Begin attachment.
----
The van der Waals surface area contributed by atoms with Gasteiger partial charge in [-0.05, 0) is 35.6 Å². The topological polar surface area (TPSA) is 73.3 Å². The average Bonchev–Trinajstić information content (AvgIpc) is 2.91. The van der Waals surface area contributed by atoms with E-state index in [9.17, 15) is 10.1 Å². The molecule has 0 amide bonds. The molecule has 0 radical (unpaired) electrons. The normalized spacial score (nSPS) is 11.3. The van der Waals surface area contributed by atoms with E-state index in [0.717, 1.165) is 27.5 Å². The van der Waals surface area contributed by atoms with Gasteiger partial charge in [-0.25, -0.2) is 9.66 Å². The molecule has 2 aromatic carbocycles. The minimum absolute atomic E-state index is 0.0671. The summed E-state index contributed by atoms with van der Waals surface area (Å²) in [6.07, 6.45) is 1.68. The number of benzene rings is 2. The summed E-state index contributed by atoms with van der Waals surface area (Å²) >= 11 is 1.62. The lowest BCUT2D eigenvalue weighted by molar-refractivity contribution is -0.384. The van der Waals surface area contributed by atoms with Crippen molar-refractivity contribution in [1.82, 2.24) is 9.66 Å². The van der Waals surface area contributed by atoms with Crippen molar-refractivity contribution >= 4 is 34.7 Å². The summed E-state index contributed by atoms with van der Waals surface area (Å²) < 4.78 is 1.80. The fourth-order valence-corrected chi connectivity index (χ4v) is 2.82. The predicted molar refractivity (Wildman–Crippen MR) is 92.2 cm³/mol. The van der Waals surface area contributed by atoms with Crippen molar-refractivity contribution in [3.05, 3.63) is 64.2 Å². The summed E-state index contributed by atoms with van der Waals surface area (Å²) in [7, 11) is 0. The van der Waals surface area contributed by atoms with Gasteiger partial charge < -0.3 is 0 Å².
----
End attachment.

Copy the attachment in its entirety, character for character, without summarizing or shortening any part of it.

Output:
The van der Waals surface area contributed by atoms with Gasteiger partial charge in [-0.05, 0) is 35.6 Å². The topological polar surface area (TPSA) is 73.3 Å². The average Bonchev–Trinajstić information content (AvgIpc) is 2.91. The van der Waals surface area contributed by atoms with E-state index in [9.17, 15) is 10.1 Å². The molecule has 0 amide bonds. The molecule has 0 radical (unpaired) electrons. The normalized spacial score (nSPS) is 11.3. The van der Waals surface area contributed by atoms with E-state index in [0.717, 1.165) is 27.5 Å². The van der Waals surface area contributed by atoms with Gasteiger partial charge in [-0.25, -0.2) is 9.66 Å². The molecule has 2 aromatic carbocycles. The minimum absolute atomic E-state index is 0.0671. The summed E-state index contributed by atoms with van der Waals surface area (Å²) in [6.07, 6.45) is 1.68. The number of benzene rings is 2. The summed E-state index contributed by atoms with van der Waals surface area (Å²) >= 11 is 1.62. The lowest BCUT2D eigenvalue weighted by molar-refractivity contribution is -0.384. The van der Waals surface area contributed by atoms with Crippen molar-refractivity contribution in [1.82, 2.24) is 9.66 Å². The van der Waals surface area contributed by atoms with Crippen molar-refractivity contribution >= 4 is 34.7 Å². The summed E-state index contributed by atoms with van der Waals surface area (Å²) < 4.78 is 1.80. The fourth-order valence-corrected chi connectivity index (χ4v) is 2.82. The predicted molar refractivity (Wildman–Crippen MR) is 92.2 cm³/mol. The van der Waals surface area contributed by atoms with Crippen molar-refractivity contribution in [3.05, 3.63) is 64.2 Å². The summed E-state index contributed by atoms with van der Waals surface area (Å²) in [7, 11) is 0. The van der Waals surface area contributed by atoms with Gasteiger partial charge < -0.3 is 0 Å².